The project focuses on developing a revolutionary generation of universal snakebite antidotes, answering an urgent WHO health priority.
Snakebite envenoming is the deadliest neglected tropical disease. Over five million snakebites annually cause up to 138 thousand deaths and 400 thousand of permanent disabilities and amputations. Unfortunately, the current antibody-based therapy is too expensive for the poor rural communities most affected by snakebites, snake-specific and plagued by anaphylactic reactions.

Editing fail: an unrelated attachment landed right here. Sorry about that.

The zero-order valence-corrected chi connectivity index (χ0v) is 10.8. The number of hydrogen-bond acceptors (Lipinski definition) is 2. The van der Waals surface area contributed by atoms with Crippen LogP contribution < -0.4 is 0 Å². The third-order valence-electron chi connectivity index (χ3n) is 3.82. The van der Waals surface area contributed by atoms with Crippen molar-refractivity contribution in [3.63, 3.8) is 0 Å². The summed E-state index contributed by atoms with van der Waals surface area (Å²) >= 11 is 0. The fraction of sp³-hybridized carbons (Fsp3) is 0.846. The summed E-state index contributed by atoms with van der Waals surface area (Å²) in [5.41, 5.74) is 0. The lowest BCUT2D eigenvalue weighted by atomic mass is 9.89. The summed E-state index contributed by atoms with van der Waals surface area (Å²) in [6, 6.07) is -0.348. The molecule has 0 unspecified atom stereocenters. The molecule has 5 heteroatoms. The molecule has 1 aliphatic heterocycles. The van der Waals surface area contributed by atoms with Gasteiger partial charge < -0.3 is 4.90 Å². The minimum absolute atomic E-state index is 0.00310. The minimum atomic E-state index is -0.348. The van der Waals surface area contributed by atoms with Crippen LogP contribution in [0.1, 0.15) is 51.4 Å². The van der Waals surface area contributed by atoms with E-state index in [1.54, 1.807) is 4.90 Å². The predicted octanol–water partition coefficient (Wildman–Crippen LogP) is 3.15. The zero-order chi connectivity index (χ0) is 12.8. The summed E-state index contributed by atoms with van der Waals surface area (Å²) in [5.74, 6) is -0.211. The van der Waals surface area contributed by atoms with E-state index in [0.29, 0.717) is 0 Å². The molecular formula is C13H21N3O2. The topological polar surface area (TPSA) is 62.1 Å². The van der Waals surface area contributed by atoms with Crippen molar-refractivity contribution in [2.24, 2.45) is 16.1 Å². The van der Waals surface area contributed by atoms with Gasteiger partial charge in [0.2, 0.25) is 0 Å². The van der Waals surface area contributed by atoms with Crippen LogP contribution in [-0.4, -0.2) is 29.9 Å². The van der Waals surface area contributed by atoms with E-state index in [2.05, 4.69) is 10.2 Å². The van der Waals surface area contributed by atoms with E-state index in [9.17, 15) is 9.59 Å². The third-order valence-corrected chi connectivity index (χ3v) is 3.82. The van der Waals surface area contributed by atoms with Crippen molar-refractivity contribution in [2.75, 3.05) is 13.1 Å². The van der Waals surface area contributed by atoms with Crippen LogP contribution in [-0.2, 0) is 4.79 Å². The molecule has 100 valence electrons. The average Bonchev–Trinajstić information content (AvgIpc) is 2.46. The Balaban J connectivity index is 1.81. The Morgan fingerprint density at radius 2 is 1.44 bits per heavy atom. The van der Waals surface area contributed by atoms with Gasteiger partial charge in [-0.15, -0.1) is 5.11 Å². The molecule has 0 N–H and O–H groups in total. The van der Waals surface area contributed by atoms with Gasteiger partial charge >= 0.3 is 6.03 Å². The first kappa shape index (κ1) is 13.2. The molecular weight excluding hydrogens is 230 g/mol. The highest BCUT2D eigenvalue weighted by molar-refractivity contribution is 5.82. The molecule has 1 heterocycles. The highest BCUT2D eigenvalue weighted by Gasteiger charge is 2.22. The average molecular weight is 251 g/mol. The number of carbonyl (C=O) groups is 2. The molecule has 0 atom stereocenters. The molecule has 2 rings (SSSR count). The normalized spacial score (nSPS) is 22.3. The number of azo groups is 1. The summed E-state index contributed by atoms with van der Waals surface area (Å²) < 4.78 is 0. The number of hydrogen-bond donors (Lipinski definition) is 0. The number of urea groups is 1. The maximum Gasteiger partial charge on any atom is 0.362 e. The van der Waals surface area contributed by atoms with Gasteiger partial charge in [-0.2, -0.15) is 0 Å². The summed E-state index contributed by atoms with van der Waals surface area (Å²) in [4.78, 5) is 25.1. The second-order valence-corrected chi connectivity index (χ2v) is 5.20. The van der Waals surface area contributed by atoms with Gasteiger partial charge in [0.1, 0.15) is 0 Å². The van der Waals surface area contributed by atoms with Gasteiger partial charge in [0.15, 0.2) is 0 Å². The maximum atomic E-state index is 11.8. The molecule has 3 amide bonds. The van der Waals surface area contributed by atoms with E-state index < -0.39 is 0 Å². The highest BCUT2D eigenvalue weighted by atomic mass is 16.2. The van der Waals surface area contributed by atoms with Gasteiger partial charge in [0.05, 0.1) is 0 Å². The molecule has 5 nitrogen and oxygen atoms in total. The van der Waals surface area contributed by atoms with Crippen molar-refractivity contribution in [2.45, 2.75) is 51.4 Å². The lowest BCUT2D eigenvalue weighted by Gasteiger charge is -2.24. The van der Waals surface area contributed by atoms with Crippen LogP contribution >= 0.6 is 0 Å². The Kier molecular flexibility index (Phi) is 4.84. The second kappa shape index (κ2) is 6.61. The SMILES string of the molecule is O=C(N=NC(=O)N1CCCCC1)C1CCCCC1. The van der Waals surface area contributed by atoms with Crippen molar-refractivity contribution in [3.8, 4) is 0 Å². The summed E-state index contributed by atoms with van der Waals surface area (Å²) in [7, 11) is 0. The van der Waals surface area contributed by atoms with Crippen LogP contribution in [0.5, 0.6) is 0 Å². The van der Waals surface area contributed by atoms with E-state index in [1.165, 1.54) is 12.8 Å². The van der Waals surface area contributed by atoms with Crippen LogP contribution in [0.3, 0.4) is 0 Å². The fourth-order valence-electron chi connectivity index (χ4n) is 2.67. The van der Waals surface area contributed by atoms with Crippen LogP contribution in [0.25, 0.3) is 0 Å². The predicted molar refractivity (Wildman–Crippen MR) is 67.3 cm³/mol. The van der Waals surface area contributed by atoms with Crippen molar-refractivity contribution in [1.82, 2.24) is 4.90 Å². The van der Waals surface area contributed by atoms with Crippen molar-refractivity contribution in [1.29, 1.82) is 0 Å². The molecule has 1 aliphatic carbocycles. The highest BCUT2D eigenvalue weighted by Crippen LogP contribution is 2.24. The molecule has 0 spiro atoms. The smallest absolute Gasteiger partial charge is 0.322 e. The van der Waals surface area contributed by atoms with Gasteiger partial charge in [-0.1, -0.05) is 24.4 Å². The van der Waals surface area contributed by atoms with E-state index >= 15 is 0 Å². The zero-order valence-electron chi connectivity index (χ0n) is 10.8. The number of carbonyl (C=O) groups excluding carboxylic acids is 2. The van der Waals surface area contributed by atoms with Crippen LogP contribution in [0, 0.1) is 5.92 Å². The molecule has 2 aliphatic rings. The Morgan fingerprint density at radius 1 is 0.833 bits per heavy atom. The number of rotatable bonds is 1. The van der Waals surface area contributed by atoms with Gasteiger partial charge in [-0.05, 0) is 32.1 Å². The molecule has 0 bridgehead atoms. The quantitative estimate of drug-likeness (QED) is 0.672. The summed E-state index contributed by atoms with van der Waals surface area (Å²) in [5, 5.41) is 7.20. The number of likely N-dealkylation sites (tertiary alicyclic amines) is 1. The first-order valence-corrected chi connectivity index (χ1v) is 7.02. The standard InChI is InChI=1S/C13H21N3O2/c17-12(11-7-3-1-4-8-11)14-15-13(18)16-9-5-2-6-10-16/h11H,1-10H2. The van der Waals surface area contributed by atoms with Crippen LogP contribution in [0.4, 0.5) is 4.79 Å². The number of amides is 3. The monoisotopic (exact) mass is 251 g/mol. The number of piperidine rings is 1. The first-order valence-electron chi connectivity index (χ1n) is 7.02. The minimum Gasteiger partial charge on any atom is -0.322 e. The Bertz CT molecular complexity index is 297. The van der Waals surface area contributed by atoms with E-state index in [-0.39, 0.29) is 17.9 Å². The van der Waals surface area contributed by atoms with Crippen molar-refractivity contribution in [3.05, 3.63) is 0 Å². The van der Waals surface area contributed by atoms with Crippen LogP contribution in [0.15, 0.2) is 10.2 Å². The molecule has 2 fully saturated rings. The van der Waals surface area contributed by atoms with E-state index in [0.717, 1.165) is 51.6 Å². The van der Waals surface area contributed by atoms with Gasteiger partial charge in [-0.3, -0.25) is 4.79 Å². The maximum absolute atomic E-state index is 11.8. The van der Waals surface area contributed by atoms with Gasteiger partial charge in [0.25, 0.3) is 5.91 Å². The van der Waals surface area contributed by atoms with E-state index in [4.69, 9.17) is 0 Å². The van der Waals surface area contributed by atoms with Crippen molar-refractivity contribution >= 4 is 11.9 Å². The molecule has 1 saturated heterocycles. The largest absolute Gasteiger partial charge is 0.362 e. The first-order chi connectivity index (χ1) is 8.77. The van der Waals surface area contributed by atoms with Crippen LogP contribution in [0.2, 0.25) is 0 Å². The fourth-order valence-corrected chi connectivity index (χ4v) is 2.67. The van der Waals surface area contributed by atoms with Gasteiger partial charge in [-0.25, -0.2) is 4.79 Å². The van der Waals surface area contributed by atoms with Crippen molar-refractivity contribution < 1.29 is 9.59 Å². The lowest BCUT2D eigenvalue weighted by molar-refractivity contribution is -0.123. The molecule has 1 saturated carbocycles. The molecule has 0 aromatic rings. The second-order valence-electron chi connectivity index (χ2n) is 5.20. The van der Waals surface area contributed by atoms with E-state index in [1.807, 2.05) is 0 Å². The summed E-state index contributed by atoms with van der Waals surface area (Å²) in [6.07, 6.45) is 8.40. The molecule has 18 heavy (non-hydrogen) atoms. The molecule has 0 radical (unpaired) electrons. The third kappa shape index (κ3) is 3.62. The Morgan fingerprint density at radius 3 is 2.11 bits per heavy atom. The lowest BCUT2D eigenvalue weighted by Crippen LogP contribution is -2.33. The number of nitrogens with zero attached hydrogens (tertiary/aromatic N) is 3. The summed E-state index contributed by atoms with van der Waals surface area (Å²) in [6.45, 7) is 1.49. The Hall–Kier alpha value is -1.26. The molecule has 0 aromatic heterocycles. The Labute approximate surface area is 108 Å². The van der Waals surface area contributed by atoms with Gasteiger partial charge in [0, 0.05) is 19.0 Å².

We aim to develop a new cheap and safe antidote with broad snake-species efficiency targeting critical venom toxins to overcome the devastating consequences of envenomation.
For that purpose, we will determine the reaction mechanisms of two principal venom enzymes, PLA2 and HYA, with DFT/MM MD methods and use the transition states as templates for discovering toxin inhibitors within databases of druglike compounds.
The best candidate molecules will be tested in vivo by world leaders in snake venom biochemistry and constitute the basis for the revolutionary universal, and affordable antidote. DFT/MM MD and cMD are extremely CPU-intensive (millions of core hours) and highly scalable (hundreds of CPU cores) they cannot be performed in local clusters but are ideally suited for high-performance computing.